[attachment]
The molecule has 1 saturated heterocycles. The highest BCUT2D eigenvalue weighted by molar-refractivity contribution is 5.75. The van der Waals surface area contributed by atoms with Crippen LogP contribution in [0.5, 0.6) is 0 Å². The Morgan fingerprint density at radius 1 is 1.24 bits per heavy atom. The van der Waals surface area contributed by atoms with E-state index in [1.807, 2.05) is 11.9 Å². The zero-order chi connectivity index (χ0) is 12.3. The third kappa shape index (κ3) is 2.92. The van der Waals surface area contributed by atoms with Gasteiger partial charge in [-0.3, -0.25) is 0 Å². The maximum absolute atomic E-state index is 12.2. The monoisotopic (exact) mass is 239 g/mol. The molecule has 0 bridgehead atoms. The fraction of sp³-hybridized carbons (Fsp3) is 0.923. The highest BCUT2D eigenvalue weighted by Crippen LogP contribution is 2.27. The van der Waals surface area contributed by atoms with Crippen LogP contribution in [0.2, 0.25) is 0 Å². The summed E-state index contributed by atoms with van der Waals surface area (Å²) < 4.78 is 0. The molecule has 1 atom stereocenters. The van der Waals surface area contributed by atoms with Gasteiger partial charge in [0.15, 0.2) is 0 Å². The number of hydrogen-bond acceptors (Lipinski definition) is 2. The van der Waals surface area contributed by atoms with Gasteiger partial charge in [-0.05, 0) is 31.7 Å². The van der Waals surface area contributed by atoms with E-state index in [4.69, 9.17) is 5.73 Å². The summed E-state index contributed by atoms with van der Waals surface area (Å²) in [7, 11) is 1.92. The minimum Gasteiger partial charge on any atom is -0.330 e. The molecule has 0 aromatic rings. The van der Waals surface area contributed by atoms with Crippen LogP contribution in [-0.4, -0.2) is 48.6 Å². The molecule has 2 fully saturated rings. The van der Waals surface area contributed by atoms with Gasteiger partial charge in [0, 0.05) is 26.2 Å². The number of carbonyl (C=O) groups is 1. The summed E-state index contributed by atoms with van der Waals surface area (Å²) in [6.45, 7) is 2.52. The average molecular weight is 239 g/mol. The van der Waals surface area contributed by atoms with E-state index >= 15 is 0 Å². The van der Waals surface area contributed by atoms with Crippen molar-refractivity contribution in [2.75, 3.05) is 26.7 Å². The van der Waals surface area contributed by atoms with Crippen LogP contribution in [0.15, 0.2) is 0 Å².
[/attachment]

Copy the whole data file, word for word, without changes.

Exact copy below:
The molecule has 1 saturated heterocycles. The highest BCUT2D eigenvalue weighted by molar-refractivity contribution is 5.75. The van der Waals surface area contributed by atoms with Crippen LogP contribution in [0.5, 0.6) is 0 Å². The Morgan fingerprint density at radius 1 is 1.24 bits per heavy atom. The van der Waals surface area contributed by atoms with E-state index in [1.807, 2.05) is 11.9 Å². The zero-order chi connectivity index (χ0) is 12.3. The third kappa shape index (κ3) is 2.92. The van der Waals surface area contributed by atoms with Gasteiger partial charge in [-0.3, -0.25) is 0 Å². The maximum absolute atomic E-state index is 12.2. The monoisotopic (exact) mass is 239 g/mol. The molecule has 0 bridgehead atoms. The fraction of sp³-hybridized carbons (Fsp3) is 0.923. The highest BCUT2D eigenvalue weighted by Crippen LogP contribution is 2.27. The van der Waals surface area contributed by atoms with Crippen LogP contribution in [0.2, 0.25) is 0 Å². The summed E-state index contributed by atoms with van der Waals surface area (Å²) < 4.78 is 0. The molecule has 1 atom stereocenters. The van der Waals surface area contributed by atoms with Gasteiger partial charge in [0.15, 0.2) is 0 Å². The number of hydrogen-bond acceptors (Lipinski definition) is 2. The van der Waals surface area contributed by atoms with Gasteiger partial charge in [-0.05, 0) is 31.7 Å². The van der Waals surface area contributed by atoms with E-state index in [4.69, 9.17) is 5.73 Å². The summed E-state index contributed by atoms with van der Waals surface area (Å²) in [7, 11) is 1.92. The minimum Gasteiger partial charge on any atom is -0.330 e. The molecule has 0 aromatic rings. The van der Waals surface area contributed by atoms with Crippen LogP contribution in [-0.4, -0.2) is 48.6 Å². The molecule has 2 fully saturated rings. The van der Waals surface area contributed by atoms with Gasteiger partial charge in [0, 0.05) is 26.2 Å². The number of carbonyl (C=O) groups is 1. The summed E-state index contributed by atoms with van der Waals surface area (Å²) in [6.45, 7) is 2.52. The average molecular weight is 239 g/mol. The van der Waals surface area contributed by atoms with E-state index >= 15 is 0 Å². The van der Waals surface area contributed by atoms with Crippen molar-refractivity contribution in [2.75, 3.05) is 26.7 Å². The van der Waals surface area contributed by atoms with Crippen LogP contribution in [0.15, 0.2) is 0 Å².